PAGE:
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Whites on a Grey Screen?? Help!!!!

Discussion in 'Projectors, Screens & Video Processors' started by Jonny1973, Jan 15, 2002.

  1. Jonny1973

    Jonny1973
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    I'm considering purchasing my first projector (hopefully a Panasonic TH-AE100 16:9 LCD) some time this year but I'm still unsure which screen to get. I'm not sure whether I should go for a matt white or grey screen.

    Everyone seems to go on and on about black levels and the fact that using a grey screen (like a Stewart Greyhawk) improves the black level and contrast.

    What about the whites?

    Surely, whites will look grey on a grey screen. I'd rather have dark grey blacks than grey white.

    Or do grey screens have some kind of reflective coating to make whites look white?

    What are whites like using a Dulux Icestorm paint homemade screen?

    Can anyone recommend any good sites for budget 16:9 screens???


    Cheers,

    Jonny
     
  2. Jeff

    Jeff
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    I have a GrayHawk, its actually a very light gray, whites aren't really affected at all. Most digital projectors produce whites that are too hot anyway, so toneing them down is a good idea. Blacks on the other hand are very important when it comes to trying to recreate a life like and 3D image.

    Jeff
     
  3. Jonny1973

    Jonny1973
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    Cheers Jeff.

    What size is your Stewart Greyhawk?

    Where did you get it?

    How much?


    Jonny
     
  4. Jeff

    Jeff
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    The screen is 1600x900mm, I bought it from that very nice man Gordon Fraser (Gordon, Convergent-AV). If you email Gordon he can provide you with a quote.

    Jeff
     
  5. Jonny1973

    Jonny1973
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    Thanks again Jeff.

    I loved the pics of your setup by the way.

    Are all Stewart screens custom made?

    I haven't seen any prices anywhere (including Gordon's site).

    Jonny
     
  6. Jeff

    Jeff
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    All the screens are custom made, in fact they don't really have any standard sizes, they will make any size or aspect ratio you want, the price is dictated by the overall size. All the screen materials cost the same. They are quite expensive, but well worth it in my view. A large portion of the cost is the frame, you can buy the screen material on its own and make your own frame.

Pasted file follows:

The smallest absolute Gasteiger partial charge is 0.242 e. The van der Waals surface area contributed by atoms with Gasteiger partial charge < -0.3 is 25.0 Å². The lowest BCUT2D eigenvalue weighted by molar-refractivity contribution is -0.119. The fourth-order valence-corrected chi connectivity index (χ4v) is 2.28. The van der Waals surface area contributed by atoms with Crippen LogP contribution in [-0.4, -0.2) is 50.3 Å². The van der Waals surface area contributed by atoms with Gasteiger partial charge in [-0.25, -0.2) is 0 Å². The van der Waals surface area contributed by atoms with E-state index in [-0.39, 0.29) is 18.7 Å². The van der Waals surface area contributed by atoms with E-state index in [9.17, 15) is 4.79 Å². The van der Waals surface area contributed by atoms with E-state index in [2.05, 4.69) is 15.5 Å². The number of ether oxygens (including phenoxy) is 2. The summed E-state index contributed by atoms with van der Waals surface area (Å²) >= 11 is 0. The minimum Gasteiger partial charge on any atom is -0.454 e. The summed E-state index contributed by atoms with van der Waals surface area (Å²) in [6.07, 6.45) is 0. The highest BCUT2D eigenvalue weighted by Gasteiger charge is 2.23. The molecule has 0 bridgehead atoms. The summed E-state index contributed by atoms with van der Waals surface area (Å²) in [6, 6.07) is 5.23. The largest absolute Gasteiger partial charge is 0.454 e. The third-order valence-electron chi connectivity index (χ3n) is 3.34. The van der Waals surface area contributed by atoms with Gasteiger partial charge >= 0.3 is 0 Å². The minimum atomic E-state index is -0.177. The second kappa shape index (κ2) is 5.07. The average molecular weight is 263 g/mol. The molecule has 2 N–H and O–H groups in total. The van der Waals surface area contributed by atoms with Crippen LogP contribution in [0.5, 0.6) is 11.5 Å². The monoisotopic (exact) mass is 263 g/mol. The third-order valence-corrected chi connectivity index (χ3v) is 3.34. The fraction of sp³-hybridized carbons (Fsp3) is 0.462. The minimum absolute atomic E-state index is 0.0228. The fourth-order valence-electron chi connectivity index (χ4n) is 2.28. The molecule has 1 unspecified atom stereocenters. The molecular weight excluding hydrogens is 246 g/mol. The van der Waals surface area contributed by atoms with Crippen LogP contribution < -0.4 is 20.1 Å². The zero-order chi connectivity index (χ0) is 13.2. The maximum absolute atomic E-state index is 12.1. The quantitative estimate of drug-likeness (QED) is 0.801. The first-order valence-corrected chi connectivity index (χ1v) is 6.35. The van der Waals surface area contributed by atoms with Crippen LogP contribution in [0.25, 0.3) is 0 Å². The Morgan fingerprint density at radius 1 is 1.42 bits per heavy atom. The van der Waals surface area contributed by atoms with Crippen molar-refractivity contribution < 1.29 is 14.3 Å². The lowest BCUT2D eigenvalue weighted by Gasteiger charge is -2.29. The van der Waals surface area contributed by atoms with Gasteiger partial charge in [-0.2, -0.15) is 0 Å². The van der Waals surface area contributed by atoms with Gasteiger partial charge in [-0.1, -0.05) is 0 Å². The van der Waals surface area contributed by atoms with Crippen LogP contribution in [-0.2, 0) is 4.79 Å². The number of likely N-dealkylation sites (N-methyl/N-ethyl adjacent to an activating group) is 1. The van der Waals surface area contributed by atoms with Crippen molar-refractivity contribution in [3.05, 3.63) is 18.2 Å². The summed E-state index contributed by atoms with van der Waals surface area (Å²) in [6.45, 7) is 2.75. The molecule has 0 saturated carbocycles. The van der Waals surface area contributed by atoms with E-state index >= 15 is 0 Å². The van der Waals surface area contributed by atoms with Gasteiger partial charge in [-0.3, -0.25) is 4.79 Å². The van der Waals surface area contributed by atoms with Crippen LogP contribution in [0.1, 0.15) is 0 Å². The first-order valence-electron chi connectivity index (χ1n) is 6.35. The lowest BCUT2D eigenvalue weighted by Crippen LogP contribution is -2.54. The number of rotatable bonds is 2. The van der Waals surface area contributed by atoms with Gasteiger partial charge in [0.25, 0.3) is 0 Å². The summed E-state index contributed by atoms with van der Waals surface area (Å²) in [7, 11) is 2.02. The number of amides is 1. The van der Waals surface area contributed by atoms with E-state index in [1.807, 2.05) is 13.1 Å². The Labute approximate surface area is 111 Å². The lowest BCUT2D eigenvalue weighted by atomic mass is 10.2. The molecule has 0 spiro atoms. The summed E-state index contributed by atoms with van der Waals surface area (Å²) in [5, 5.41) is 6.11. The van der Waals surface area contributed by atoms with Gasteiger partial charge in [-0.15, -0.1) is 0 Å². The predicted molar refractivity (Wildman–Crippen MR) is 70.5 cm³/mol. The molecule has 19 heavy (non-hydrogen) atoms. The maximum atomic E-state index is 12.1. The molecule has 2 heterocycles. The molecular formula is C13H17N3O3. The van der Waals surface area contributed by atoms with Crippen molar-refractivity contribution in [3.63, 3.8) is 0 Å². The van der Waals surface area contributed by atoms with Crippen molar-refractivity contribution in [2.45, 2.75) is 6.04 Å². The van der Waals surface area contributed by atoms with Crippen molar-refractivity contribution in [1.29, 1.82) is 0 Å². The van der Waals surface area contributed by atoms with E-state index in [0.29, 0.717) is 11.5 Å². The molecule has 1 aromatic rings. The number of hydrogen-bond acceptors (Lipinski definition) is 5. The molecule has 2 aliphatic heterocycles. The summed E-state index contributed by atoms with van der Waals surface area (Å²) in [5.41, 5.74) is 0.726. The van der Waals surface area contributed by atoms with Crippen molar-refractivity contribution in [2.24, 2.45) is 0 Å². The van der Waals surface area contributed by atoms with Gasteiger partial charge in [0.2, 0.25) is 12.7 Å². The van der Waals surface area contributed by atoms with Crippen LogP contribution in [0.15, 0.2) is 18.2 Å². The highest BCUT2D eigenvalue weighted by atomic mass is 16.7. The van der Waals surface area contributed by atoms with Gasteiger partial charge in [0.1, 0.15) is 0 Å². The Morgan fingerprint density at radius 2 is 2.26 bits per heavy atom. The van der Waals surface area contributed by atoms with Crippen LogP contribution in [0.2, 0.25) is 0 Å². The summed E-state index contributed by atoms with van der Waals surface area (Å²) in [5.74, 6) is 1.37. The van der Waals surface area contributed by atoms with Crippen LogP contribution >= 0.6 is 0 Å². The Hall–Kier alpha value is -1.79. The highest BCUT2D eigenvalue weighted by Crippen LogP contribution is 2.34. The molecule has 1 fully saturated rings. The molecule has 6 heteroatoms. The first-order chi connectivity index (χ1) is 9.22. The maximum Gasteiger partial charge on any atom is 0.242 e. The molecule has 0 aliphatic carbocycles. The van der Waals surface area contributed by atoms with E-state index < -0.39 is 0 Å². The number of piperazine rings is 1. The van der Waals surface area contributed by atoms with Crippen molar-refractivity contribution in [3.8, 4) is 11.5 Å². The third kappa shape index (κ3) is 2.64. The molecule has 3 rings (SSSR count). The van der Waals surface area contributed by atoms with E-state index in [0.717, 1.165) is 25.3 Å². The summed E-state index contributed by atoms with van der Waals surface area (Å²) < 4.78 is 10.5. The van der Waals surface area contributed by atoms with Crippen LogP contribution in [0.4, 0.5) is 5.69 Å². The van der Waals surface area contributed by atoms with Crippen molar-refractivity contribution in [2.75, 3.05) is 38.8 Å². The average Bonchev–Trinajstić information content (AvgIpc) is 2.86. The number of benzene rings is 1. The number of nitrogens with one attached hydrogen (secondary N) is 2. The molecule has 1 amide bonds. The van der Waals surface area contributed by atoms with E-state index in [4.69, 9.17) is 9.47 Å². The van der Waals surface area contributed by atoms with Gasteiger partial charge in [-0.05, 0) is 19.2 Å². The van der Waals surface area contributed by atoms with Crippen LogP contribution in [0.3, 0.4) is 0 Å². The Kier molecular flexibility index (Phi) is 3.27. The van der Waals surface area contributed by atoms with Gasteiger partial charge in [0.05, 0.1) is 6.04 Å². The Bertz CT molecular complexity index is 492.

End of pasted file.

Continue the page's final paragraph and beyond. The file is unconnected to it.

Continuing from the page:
Jeff
     
  7. Gary Lightfoot

    Gary Lightfoot
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    As Jeff said, whites on a Greyhawk appear white, and I no longer feel that black level is an issue anymore after my recent visits to my local Warner cinema.

    My Davis produces better blacks than I see there, and if we are reproducing the home cinema experience, then black level isn't really something to worry about. :)

    Blacks on my pj appear pretty black to me anyway, and as it is relative, you'll probably find the same. It depend on how critical you are though.

    You could do what I did and spend about £28 on a home made screen using wood bought from B&Q, and blackout cloth (white cloth one side, white rubber the other) from your local curtain shop. I have a DLP pj, with only 800 lumens, and the image is plenty bright enough using this material.

    See my homepage for some pics of the screen. Images are from my old htpc using Mpact2 mobo with built in graphics and sound.

    I'll try to do some newer pics as a comparison sometime soon.

    HTH

    Gary.
     
  8. Mr.D

    Mr.D
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    Human visual system is more adept at differentating brightness differences at lower intensities. So using a grey screen will produce a more perceptually noticable effect lower down the grayscale than in the upper intensities ie blacks look darker whites still look as white.
     
  9. jrwood

    jrwood
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    Can anyone tell me how much just the greyhawk screen would cost for say 8 foot by 4 foot of material?. I already have a frame just Im interested in how much the material costs!.

    Cheers

    James

    p.s doesnt matter if it is a rough estimate within 50-100 quid or so :)
     
  10. Gordon @ Convergent AV

    Gordon @ Convergent AV
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    James:

    I think you'll have trouble getting just the material from official sources over here. I have tried to get pricing for material only but the UK distributor isn't too keen on supplying it.

    This is actually more to do with the fact it's very stretchy and fits to the frame by means of poppers which are sewn in to the surround. These attach to their mates on the frame itself. You need to really stretch the material tight to get it flat and make them fit together. The distributor is concerned about the fact you are likely to damage the screen material when fixing it to your own frame through whatever fixing method you come up with. This could be an issue if you then decide to return it as defective or whatever once you have it in place.

    Gordon
     

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